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Rapid JAD Requirements Software Development

How To Get More of What You Need Faster

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As a business analyst or system developer, do you want to get more of what you need– accurate, complete, testable requirements that meet the customer’s needs–faster?

Like any good business analyst, I often use graphical tools to explore an idea, discover logical relationships, simplify concepts, or present findings.

Consider the following:rapid-jad-2x2

This simple 2-by-2 chart plots speed and accuracy in determining functional requirements for software development.  Both are desirable goals.

It’s obvious: avoid quadrants 1-3.  Ever been there?  These are not happy places for any project.

Quadrant 4 is everyone’s goal.  Get more of what you need, faster. But how to get there? Reliably? Repeatedly? Quickly?

In my years of project experience I’ve come to rely on the four simple, actionable steps we call Rapid JAD (see quadrant 4, above).

How quickly you begin realizing benefits simply depends upon how quickly you adopt and begin practicing Rapid JAD.  Regardless of the size, complexity, duration, or project phase, start now.  Or, if you’ve already started using Rapid JAD (congratulations!), then seek opportunities to learn, reflect, improve your practice, or share with others.

You will get more of what you need, faster.  Guaranteed.

For an introduction or refresher:

Capture Now
Document Once
Visible to All
Revise Quickly

Start getting more of what you need, faster. Use the 2X2 chart, above, to plot your own success!

 

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Rapid JAD Requirements Uncategorized

Fllng n Th Blnks

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Fill In the Blank

By Erik Jul

If you read the title, you probably already have a sense of the topic: Filling In The Blanks.

How did you know that? In response to visual stimuli (the title), your brain did you a favor by filling in the missing letters (the vowels, in this case) in order to make sense of what you were seeing.

Take a minute to thank your brain…

…for making it easy to read an incomplete string of letters, form words, and make meaning. And for the billions of other times just today that your brain has taken much more complex and equally incomplete sensory data and rendered for you a version of the world that makes sense. Mostly.

At least, to it.

Neuro- and cognitive scientists refer to a principle of closure:

“The mind’s tendency to see complete figures or forms even if a picture is incomplete, partially hidden by other objects, or if part of the information needed to make a complete picture in our minds is missing”

Take another minute to thank your brain. It’s doing the best it can, and it certainly hopes that you appreciate it.

You see, the brain practically lives just to make sense of things, and it loves doing so in the most efficient way possible. Which often means using limited data to predict the reality that the data represent. In fact, as soon as the brain has a “good fit,” having matched sensory input against a memory bank of possibilities, it serves up it’s best offering.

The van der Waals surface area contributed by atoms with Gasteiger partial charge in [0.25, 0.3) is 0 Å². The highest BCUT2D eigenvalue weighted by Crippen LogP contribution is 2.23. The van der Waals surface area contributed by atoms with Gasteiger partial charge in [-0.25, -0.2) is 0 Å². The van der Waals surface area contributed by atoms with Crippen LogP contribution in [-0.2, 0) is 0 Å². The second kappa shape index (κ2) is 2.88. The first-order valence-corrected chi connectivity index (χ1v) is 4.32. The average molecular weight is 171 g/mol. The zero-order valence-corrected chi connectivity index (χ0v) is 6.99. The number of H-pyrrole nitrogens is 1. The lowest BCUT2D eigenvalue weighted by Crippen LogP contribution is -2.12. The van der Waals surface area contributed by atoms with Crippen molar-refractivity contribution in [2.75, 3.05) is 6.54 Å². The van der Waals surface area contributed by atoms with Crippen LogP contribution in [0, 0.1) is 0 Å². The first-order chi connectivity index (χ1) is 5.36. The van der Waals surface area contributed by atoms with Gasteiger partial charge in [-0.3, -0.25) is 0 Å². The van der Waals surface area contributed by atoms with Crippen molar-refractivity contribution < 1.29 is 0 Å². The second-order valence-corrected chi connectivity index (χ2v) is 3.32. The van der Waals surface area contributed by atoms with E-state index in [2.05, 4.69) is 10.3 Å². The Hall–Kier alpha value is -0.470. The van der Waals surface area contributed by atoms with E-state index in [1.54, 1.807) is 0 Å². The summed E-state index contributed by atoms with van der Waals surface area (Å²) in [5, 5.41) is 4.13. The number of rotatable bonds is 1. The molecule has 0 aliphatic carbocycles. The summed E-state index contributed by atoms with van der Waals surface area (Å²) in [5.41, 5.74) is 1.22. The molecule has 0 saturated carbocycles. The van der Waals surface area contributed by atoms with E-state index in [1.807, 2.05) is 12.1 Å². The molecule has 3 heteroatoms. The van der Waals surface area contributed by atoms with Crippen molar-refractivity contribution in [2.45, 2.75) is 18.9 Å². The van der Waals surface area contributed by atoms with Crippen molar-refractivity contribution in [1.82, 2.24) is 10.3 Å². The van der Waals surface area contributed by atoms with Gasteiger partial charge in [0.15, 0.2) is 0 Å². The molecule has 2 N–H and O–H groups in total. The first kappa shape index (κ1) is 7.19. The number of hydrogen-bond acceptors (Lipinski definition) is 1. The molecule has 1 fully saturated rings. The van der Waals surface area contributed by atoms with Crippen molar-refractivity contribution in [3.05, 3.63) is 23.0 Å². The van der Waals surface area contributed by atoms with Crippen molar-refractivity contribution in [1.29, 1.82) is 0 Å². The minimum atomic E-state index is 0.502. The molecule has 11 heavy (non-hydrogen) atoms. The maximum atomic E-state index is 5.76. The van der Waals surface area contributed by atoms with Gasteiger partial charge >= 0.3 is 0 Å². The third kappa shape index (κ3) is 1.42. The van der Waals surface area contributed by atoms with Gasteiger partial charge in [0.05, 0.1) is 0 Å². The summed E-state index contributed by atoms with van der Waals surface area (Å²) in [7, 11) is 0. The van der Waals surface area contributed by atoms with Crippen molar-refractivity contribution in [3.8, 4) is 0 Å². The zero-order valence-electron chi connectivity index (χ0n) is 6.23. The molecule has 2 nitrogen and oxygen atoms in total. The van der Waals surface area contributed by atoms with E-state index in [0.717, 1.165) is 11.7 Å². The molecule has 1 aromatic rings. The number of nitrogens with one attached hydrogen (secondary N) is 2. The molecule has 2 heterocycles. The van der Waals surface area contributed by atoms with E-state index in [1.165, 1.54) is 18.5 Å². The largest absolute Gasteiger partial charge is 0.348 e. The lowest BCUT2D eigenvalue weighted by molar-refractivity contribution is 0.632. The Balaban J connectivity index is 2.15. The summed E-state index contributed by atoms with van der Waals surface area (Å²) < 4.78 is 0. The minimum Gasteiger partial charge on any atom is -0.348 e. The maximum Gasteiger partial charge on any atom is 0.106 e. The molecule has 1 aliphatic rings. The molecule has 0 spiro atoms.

Now, better take another minute to be concerned about what your brain is telling you.

And, if you are a business or requirements analyst, take a long minute to ponder the thousands of times you and others, in perfectly well-managed joint application development sessions, have thought that you understood the customer’s need based on your acceptance of the meaning that your brain provided based on limited information.

And if you are now taking a minute to wonder, “How can we decrease the chance that we are accepting in our requirements workshops as “true and complete” what our brain is providing based on incomplete information? I would completely understand.

And I would recommend practicing the Rapid JAD principles.

Now, scientifically approved.

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Requirements

I Don’t Like to Write

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DoNotWrite[1]

By Erik Jul

A colleague of mine once said, “I don’t like to write, but I love having written.”

And so, with a deft change of tense, the author had leaped over the pain of writing to the future perfect satisfaction of having written.

Some business leaders or software developers are like my friend and do not like to write functional requirements.

Do not like to write may mean:

  • Do not want to take the time
  • Do to want to spend the money
  • Do not think it is necessary
  • Do not know how to write a good functional requirement

Rarely would a business sponsor approve a project without requiring requirements. All too often, however, even with good intentions, the requirements produced look as though the author(s) did not like to write.

The requirements lack fundamental qualities of correctness, completeness, clarity, concision, and consensus (among others).

I don’t like to write, either, if poor requirements result.

My safeguard against poorly written requirements includes using the fundamental Rapid JAD principles:

When practiced routinely, these methods greatly assist my writing process and I produce better requirements. By capturing findings during Rapid JAD sessions, I am more likely to snare the essence of a discussion.  By documenting once, I create a single source of truth accessible to others, and by making these processes visible to all, I rapidly gain and confirm consensus.  Finally, by revising quickly, I am able to refine requirement statements as needed to ensure that they are in good order.

I might not like to write, too, if I did not use Rapid JAD techniques.

But as it is, with Rapid JAD, I love writing (requirements) and I love having written!

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